Judge P.S. Colbert could've sworn he sent that outlaw to Boot Hill once already!
Our reviews of The Gunsmoke Movie Collection (published December 8th, 2004), Gunsmoke: The Eighth Season, Volume 1 (published June 5th, 2013), Gunsmoke: The Eighth Season, Volume 2 (published June 5th, 2013), Gunsmoke: The Fifth Season, Volume 1 (published October 20th, 2011), Gunsmoke: The Fifth Season, Volume 2 (published December 17th, 2011), Gunsmoke: The First Season (published July 18th, 2007), Gunsmoke: The Fourth Season, Volume 2 (published December 22nd, 2010), Gunsmoke: The Second Season, Volume 1 (published January 28th, 2008), Gunsmoke: The Seventh Season, Volume 1 (published December 26th, 2012), Gunsmoke: The Seventh Season, Volume 2 (published March 31st, 2013), and Gunsmoke: The Sixth Season, Volume 1 (published August 31st, 2012) are also available.
Short and sweet.
Come and get 'em! The latest round up of Dodge City adventures have arrived. Feeling parched? You can wet your whistle down at the Long Branch saloon, where drinking in the raven-haired beauty of proprietor Kitty Russell (Amanda Blake, Lili) won't cost you a plug nickel. Miss Kitty's well aware of a sod buster's occasional need to blow off steam, but any dispute that goes further than words needs to go outside. Once you're in street, you may feel yourself start to shivering—that's because you're standing in the long shadow cast by U.S. Marshall Matt Dillon (James Arness, Island In The Sky), so watch them spurs, Hombre.
Gunsmoke: The Sixth Season, Volume 2 features nineteen episodes:
• "Love Thy Neighbor"
"By golly, there's a nice little bit of fluff."—Doc Adams(Milburn Stone)
Doc and Chester (Dennis Weaver, Duel) are admiring a pretty blonde out-of-towner (Patricia Smith), just stepping off the stagecoach, and soon to become "Chester's Dilemma." This whimsical, lightly comic escapade is a derivation from the usual shootin' match, but one thing I don't think Gunsmoke gets enough credit for is its ability to seamlessly shift gears from monkey to deadly business and back again without sacrificing credibility.
Speaking of shifting gears, frequent guest star George Kennedy (Cool Hand Luke) does a pair of villainous turns here, first playing a cagey psychotic killer, and then a bluntly menacing rapist. Both men have set their sights on the same target: Kitty. Though the episodes originally aired a little more than a month apart, the performances are so distinctly crafted, it's quite possible that 1961 audiences may not even have realized it was the same actor!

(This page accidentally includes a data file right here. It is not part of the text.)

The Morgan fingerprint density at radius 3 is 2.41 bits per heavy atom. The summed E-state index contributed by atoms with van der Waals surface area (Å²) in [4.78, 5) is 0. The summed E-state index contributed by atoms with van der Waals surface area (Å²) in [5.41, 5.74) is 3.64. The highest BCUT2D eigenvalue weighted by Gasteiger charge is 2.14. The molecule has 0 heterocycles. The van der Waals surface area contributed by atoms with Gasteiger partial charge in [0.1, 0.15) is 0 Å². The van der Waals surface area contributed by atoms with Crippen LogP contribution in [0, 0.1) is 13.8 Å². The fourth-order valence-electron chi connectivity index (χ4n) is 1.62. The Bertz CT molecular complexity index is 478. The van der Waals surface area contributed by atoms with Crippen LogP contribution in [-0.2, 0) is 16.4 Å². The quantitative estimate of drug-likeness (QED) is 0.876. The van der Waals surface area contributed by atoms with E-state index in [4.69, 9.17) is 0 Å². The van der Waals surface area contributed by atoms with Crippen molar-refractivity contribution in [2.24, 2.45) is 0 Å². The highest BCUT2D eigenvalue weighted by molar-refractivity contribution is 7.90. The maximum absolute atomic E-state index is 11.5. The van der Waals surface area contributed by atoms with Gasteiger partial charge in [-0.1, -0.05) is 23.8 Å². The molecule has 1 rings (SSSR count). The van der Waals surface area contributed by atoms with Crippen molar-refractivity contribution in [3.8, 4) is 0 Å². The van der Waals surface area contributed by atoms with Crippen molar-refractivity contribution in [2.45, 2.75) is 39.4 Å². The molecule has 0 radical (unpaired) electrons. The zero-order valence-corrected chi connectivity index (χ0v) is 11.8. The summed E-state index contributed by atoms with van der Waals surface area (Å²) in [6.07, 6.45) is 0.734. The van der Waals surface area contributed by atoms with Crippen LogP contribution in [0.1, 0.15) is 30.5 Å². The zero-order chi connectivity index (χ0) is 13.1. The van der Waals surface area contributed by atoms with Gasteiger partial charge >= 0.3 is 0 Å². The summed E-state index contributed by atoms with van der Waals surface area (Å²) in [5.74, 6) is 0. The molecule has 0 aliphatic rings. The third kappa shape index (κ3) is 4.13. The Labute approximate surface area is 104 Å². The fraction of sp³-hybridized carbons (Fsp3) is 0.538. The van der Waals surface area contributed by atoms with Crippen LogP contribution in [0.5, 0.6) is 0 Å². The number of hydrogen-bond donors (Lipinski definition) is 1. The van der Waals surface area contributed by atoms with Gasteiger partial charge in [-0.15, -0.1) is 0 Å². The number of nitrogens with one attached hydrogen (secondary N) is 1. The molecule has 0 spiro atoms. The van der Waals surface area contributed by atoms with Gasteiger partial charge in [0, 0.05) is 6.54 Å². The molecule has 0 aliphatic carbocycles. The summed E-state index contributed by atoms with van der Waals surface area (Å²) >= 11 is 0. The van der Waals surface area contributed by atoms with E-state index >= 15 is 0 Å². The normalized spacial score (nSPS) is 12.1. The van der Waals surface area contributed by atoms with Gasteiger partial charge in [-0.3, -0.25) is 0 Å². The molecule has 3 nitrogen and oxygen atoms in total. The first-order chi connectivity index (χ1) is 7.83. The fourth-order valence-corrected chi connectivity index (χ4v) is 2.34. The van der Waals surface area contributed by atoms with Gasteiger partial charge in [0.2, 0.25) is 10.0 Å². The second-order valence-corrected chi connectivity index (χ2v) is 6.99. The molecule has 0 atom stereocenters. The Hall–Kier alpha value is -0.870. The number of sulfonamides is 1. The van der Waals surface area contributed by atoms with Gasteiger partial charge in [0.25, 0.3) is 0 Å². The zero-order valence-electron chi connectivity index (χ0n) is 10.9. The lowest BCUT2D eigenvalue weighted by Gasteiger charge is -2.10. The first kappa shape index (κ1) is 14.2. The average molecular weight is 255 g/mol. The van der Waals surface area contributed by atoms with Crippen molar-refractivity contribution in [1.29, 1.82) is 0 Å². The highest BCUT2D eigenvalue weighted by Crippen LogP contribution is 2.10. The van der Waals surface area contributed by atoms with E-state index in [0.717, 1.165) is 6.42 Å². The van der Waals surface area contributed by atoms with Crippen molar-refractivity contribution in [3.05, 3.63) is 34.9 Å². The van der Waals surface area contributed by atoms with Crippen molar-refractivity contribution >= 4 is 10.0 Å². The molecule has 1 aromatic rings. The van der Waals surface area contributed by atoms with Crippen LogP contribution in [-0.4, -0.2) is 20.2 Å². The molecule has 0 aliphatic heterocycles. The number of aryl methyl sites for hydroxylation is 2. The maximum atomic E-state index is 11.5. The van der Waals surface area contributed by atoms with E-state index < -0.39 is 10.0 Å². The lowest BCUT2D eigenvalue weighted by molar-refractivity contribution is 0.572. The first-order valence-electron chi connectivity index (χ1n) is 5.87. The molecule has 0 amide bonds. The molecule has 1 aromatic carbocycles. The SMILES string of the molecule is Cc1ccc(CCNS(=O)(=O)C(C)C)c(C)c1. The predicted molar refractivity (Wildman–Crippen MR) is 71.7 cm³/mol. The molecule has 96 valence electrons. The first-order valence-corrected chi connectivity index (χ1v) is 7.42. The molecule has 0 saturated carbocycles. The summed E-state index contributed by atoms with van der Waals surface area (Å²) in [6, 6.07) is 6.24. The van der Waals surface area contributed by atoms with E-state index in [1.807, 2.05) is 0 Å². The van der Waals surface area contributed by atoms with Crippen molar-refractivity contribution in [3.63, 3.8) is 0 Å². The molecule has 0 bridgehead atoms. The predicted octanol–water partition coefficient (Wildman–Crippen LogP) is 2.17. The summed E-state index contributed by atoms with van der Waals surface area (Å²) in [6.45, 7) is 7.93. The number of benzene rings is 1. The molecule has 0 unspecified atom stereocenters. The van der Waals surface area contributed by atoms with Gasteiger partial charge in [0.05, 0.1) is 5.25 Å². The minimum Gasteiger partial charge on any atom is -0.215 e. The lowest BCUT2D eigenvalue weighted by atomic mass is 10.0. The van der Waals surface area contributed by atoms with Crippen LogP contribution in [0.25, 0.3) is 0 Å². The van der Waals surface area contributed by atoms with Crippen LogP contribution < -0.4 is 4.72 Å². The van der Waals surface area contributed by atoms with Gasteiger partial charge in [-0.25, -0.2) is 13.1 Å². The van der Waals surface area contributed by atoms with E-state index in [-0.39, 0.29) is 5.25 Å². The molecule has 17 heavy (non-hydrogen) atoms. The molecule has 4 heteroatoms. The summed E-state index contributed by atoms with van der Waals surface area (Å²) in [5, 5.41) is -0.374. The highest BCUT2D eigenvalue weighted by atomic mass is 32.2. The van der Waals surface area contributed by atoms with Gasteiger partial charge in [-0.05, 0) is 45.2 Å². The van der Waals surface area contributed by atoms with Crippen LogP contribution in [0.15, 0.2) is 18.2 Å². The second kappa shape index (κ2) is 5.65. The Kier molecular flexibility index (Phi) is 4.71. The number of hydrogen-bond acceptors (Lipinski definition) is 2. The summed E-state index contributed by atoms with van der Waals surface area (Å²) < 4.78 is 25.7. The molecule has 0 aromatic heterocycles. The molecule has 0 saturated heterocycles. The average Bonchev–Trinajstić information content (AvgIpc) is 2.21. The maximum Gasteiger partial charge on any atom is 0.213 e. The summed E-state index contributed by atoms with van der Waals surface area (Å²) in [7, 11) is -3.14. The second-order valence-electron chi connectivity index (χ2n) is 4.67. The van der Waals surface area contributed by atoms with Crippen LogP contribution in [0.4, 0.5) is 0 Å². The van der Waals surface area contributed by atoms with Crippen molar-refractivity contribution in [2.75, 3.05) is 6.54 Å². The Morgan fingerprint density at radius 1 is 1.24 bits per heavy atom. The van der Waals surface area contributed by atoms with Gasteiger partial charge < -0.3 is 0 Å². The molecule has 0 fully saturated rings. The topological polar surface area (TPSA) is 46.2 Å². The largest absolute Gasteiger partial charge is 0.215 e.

Why fix something unbroken? Despite delivering yet another batch of top-notch thumbnail portraits (not to mention finishing number one in the ratings for the fourth consecutive year), Gunsmoke ditched its half-hour format after the conclusion of Season Six. I'll do my best to keep an open mind, but it's been my experience there's a world of difference between these smaller bite black and white episodes (with their greased-lightning pace) and the hour-long color sagas I grew up with, many of which proved too poky for me to stay with from start to finish.
Meanwhile, this here collection of standard definition, full frame transfers looks go good, you'll swear you've traveled back in time. Same goes for the mono mix accompanying those images. Tin ear? No problem—English subtitles are available.
Extras are scant; limited to just over a minute's worth of vintage sponsor spots. Matt reaches for flavor with L&M cigarettes, and Doc stays on the go with the help of his cordless Remington Lektronic shaver.
Better pack extra jerky into your saddle bags, come season seven, there'll be twice as much ground to cover.
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